A Brief History of Kamakura
from the beginning to the end of Heian period

Early inhabitants and their life (Old Stone Age and Jomon period)

@@@@It was more than 10,000 years ago that people first began to live in the Kamakura area. This estimation comes from objects--obsidian tools and a knife-shaped stone tool--belonging to the Old Stone Age (ca.100,000 B.C.-10,000 B.C.), which were unearthed at excavation sites nearby Jorakuji Temple (íŠyŽ›) in Ofuna (‘å‘D).
@@@Then came the Jomon Period (“ꕶŽž‘ã). This period, lasting from 10,000 B.C. to 300 B.C., was characterized by the use of earthenware decorated with cord-marked motifs called jomon.
In the early Jomon period, due to warmer temperatures, the coastline advanced as far as most of the present flat residential areas. The Ofuna Inlet expanded far inland to present-day Totsuka-ku (ŒË’Ë‹æ) and Sakae-ku (‰h‹æ) in Yokohama and reached as far as 8,000 meters to the north and was 800 meters wide.
@@@The oldest pottery, though only a few fragments, unearthed on present-day hillsides belong to the period between 7,500 B.C. and 5,000 B.C. Jomon culture developed primarily in the Middle Jomon period. Remains have been found in many locations all across the Kamakura area.
@@@In the Late Jomon period the land area expanded because of the receding sea level, brought about by a cooler climate, and movements in the earthfs crust. Owing to developments in the techniques for making utensils and to better living conditions, various kinds of vessels were produced--clay teapots, cups, bowls, plates, pots, vases, ewers and incense burners.
@@@The people built plain pit houses and settled on the tableland areas. Bows and arrows came to be used. Obsidian arrowheads found buried here are thought to have been brought from the Izu Peninsula, which would suggest trade relations with distant areas.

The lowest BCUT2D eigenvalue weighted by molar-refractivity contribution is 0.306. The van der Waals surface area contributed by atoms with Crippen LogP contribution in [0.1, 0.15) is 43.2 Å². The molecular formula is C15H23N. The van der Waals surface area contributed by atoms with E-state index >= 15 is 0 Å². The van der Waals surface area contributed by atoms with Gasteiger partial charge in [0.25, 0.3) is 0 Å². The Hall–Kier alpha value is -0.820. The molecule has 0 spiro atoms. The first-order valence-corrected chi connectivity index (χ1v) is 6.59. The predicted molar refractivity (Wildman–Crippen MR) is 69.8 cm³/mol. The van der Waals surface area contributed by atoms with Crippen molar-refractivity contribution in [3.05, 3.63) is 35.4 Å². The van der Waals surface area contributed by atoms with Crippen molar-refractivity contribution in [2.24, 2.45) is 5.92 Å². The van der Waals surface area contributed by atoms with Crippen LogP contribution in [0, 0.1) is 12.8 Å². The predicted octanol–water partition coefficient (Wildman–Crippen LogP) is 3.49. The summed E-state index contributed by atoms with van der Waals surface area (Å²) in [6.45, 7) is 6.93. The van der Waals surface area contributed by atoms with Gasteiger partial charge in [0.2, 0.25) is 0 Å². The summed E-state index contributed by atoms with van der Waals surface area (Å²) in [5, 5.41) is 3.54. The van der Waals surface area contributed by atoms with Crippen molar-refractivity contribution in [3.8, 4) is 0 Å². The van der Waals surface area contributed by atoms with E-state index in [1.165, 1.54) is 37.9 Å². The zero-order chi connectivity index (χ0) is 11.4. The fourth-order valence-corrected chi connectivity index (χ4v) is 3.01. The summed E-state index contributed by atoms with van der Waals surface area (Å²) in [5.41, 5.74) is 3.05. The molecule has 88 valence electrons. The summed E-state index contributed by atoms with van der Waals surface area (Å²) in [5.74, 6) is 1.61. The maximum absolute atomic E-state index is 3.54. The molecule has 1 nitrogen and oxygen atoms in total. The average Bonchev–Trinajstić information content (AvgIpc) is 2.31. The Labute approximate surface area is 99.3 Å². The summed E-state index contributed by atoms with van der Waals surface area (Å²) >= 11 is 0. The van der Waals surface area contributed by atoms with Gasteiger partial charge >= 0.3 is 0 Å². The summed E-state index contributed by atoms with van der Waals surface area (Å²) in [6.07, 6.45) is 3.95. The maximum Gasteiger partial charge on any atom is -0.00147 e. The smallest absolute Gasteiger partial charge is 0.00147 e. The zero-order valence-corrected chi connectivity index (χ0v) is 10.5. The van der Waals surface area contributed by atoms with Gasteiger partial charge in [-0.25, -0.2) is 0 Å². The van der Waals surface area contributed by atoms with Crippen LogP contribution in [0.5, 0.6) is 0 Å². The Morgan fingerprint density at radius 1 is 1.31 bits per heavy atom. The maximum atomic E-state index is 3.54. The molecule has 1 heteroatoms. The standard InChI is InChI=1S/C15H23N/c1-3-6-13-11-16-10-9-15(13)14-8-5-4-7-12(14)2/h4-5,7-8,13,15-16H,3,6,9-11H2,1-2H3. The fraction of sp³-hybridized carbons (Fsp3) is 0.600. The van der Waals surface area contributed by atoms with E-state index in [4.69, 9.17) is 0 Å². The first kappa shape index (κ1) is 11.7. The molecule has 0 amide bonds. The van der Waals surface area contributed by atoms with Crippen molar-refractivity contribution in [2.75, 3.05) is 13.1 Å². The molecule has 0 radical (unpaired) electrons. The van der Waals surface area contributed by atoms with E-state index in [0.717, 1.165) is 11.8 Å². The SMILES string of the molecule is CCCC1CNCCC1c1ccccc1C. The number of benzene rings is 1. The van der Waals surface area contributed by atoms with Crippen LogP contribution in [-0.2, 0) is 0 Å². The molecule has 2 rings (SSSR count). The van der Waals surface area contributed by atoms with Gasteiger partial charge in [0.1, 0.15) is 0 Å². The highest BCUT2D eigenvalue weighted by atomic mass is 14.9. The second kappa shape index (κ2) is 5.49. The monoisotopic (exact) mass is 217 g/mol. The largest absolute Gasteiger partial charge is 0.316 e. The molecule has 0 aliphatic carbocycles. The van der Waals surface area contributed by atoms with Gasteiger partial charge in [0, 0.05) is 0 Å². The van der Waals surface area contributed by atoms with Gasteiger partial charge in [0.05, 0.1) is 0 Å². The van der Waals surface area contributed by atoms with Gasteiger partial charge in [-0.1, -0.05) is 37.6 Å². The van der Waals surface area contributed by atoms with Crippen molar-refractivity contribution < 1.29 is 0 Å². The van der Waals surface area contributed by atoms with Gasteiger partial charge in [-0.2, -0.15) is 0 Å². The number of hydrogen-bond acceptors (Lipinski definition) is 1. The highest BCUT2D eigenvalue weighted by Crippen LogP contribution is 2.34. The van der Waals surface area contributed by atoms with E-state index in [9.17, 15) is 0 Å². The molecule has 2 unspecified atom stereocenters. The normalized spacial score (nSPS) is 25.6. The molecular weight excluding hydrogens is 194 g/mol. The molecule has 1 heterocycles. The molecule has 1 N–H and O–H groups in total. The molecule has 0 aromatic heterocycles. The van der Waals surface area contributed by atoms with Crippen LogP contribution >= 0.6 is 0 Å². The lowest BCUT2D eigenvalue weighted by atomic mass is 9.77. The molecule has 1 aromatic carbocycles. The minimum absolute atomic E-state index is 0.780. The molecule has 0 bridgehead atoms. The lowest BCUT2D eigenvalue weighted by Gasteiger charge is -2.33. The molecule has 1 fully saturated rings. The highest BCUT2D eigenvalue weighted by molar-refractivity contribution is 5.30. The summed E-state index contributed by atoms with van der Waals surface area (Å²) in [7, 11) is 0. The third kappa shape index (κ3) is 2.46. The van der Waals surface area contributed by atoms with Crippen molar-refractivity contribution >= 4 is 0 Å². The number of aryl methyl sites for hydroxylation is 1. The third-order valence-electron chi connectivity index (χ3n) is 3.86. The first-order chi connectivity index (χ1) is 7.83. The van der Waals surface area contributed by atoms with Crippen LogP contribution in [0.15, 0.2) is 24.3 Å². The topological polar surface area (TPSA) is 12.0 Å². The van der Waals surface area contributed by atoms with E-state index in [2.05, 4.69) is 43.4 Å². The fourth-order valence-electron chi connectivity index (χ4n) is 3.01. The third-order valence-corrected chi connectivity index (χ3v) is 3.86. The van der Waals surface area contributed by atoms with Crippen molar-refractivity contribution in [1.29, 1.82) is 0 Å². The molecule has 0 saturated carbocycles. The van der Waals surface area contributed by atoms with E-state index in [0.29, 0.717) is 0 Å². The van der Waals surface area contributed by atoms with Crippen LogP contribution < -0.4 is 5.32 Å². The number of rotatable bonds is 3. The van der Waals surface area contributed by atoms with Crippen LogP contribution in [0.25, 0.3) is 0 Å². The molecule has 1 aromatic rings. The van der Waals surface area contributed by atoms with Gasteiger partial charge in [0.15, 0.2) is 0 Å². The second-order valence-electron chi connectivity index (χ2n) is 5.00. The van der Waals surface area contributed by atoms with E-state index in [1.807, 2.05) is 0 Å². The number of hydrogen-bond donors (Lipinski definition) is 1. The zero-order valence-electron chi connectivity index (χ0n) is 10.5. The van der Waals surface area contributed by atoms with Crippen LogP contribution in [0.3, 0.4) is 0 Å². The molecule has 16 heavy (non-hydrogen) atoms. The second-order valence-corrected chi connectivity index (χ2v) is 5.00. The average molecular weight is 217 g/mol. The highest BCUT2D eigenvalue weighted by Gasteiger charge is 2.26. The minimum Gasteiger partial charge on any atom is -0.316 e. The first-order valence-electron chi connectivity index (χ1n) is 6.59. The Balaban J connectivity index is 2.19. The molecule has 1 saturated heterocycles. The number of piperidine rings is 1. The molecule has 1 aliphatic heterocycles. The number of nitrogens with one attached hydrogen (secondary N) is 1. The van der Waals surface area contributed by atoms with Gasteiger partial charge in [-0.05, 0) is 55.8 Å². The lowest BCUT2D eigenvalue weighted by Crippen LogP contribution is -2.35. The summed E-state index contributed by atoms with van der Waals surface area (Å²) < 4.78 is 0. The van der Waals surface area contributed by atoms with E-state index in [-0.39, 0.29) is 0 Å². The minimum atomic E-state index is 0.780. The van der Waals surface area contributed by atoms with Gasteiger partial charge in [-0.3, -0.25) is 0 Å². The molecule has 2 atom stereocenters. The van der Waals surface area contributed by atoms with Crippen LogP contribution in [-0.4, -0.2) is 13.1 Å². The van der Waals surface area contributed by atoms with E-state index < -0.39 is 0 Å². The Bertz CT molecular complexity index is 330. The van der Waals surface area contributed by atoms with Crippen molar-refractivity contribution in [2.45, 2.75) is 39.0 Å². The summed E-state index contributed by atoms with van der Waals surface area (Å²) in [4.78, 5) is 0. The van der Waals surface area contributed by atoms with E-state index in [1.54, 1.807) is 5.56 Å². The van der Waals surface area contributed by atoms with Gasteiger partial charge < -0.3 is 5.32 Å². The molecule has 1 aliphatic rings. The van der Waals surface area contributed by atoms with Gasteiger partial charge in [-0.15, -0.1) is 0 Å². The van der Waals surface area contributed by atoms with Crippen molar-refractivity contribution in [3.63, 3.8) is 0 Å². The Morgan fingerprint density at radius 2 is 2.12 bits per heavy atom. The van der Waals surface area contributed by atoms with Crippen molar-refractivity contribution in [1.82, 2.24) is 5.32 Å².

@@@Harpoon heads and fishhooks--made from the bones and horns of birds and animals--and sinkers or weights for fishing nets have been found. In addition, stone plates, stone pestles, mortars, and grinding or pounding stones have been found for cracking open and grinding various kinds of nuts, among them walnuts, chestnuts, and horse chestnuts (tochi).

From hunting to farming (Yayoi period)

@@@This period (ca. 300 B.C.-300 A.D.) is distinguished by a type of pottery distinct from that of the former period. Called Yayoi-shiki (–퐶Ž®) after the place where it was first unearthed (the Yayoi section of Bunkyo Ward, Tokyo), it is reddish-orange with a smooth finish. Bronze and iron tools came to be used, and even glass-making and weaving techniques were introduced.
@@@At the beginning of the Yayoi period, the sea receded almost to the present-day coastline, leaving space for fields. This provided land for the rice-paddy cultivation introduced from China. The way of life radically changed from hunting and gathering to farming, based on rice-growing. The earliest pieces of Yayoi pottery found in Kamakura are from the Middle Yayoi period. Many Yayoi period sites have been found across this area.

Only one tomb mound survived in Kamakura (Kofun period)

Wadazuka Mound
@@@This period (300 A.D. to 700 A.D.) is featured by the construction of tomb mounds. The term, kofun (ŒÃ•­), refers to a tomb mound or a mounded earth tomb, hence the naming, Kofun Period (ŒÃ•­Žž‘ã). Comparable in scale to the Egyptian pyramids, the large mounds were built for members of the imperial and influential families. The largest kofun is the Nintoku Mausoleum (m“¿—Å, fifth century) in Osaka, measuring 486 meters in length.